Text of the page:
The word 'Antibody' must be familiar to science graduates, medical professionals and maybe even to common man due to their significant role in the defense mechanism of living body, which is otherwise termed as immunity. When a foreign molecule or protein (antigen) is detected by our body's immune system, it produces antibodies, in response to it. These are specific molecules which has the ability to recognize any foreign material in the body, by binding to it and thereby initiating a cascade of events that facilitate the removal of antigens from the system by phagocytes. It is the B lymphocytes that produce antibodies and the part of the antibody that binds to the antigen is called the epitope.

Usually, the immune response of our body is polyclonal. That is, many types of antibodies with varied diversity of structure in epitope and effector regions are produced. The two most important properties of antibodies that make them interesting candidates for human therapy are their specificity and the fact that the epitope can by itself bind to target molecules. But, the problem that we face is that even if we become successful in isolating a single antibody secreting cell, it has limited growth potential just like any other somatic cell and will eventually die after a few generations in a culture. So, in order to use antibodies as a tool in molecular biology, a technique was devised by Georges Kohler and Cesar Milstein for which they were awarded Nobel Prize in the year 1984. The method involves the production of monoclonal antibodies that has unlimited potential to multiply. A group of B cell which originates from a single ancestral B cell is cultured which enables us to obtain a single type of antibody. Such a population of B cells can be correctly defined as monoclonal, and the antibody produced is called monoclonal antibodies.

First, the specific B cell that produces the antibody of our interest is to be isolated from a living organism. For this, production of the B cell is induced by injecting a primary dose and later, a booster dose of the antigen. A sample of the B cell produced in response to the injected antigen is extracted from the spleen of the organism and these are added to a culture of myeloma cells (or cancer cells). Like any other cell, an antibody-secreting B cell can also become cancerous. Such a cell which shows the activity of unchecked proliferation is called a myeloma. What we get from such the fusion of B cells and myeloma cells is the formation of hybridomas and this technique is called somatic cell hybridization. The fusion is carried out by Polyethylene Glycol (PEG), virus or by electroporation.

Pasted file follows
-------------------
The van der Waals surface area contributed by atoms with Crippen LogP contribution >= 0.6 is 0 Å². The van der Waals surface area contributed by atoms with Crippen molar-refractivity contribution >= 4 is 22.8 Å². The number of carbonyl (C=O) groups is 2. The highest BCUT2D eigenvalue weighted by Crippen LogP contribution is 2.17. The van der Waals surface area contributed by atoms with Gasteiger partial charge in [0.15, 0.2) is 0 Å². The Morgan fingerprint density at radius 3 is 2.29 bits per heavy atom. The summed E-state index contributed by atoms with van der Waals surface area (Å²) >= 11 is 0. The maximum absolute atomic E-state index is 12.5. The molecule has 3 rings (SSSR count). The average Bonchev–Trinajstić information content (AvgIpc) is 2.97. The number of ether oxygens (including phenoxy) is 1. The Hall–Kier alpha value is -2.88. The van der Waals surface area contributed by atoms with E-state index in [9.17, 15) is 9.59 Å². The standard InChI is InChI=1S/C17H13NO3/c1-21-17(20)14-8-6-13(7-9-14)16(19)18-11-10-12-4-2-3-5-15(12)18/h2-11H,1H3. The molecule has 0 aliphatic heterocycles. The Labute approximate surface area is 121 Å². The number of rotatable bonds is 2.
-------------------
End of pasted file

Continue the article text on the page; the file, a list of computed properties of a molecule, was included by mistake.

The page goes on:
Due to the reduced success rate of intended fusion, a fool proof selection procedure is the next step. To facilitate this selection, the myeloma cells selected for hybridization should possess certain special properties. Firstly, the myeloma cells used for hybridization should be incapable of synthesizing hypoxanthine-guanine-phosphoribosyl transferase (HGPRT), which is an enzyme that helps the cells to make purines using hypoxanthine from external media, as a precursor. Normally, the absence of HGPRT does not affect the cells, as they have an alternate pathway. But cells cannot use this alternate pathway in the presence of aminopterin, so this criterion helps in the selection of the rare combination of hybridomas. The culture is transferred to HAT (hypoxanthine-aminopterin-thymine) medium. Unfused myeloma cells cannot grow as they lack HGPRT and unfused normal spleen cells will die off as they cannot grow indefinitely. Thus, only the hybridoma cells can sustain in HAT medium, which can utilize hypoxanthine from the medium and has the ability to multiply indefinitely.

Each hybridoma cell needs to be separately cultured and screened for production of the desired antibody using SDS PAGE (Sodium Dodecyl Sulphate Polyacrylamide Gel Electrophoresis) and Western Blot. The specific epitope is used as the probe which is labeled either by immunofluorescence or radioactivity. When reliable evidence is found that the required antibody is produced by one of the hybridoma, we can culture them to facilitate large scale production of monoclonal antibody.

The applications of monoclonal antibodies are not limited to human therapy alone, but are also widely used for diagnostic and research purposes. For in vivo applications, the antibody itself is enough, which can bind to its target and initiates normal effector mechanisms in the body. And sometimes the antibody is coupled to fluorescent molecule to help in imaging or a radioactive agent is attached to it, to help in killing the target molecule. This makes monoclonal antibodies an excellent weapon to fight against cancer as it can be effectively used to target cancel cells in human body.

About Author / Additional Info: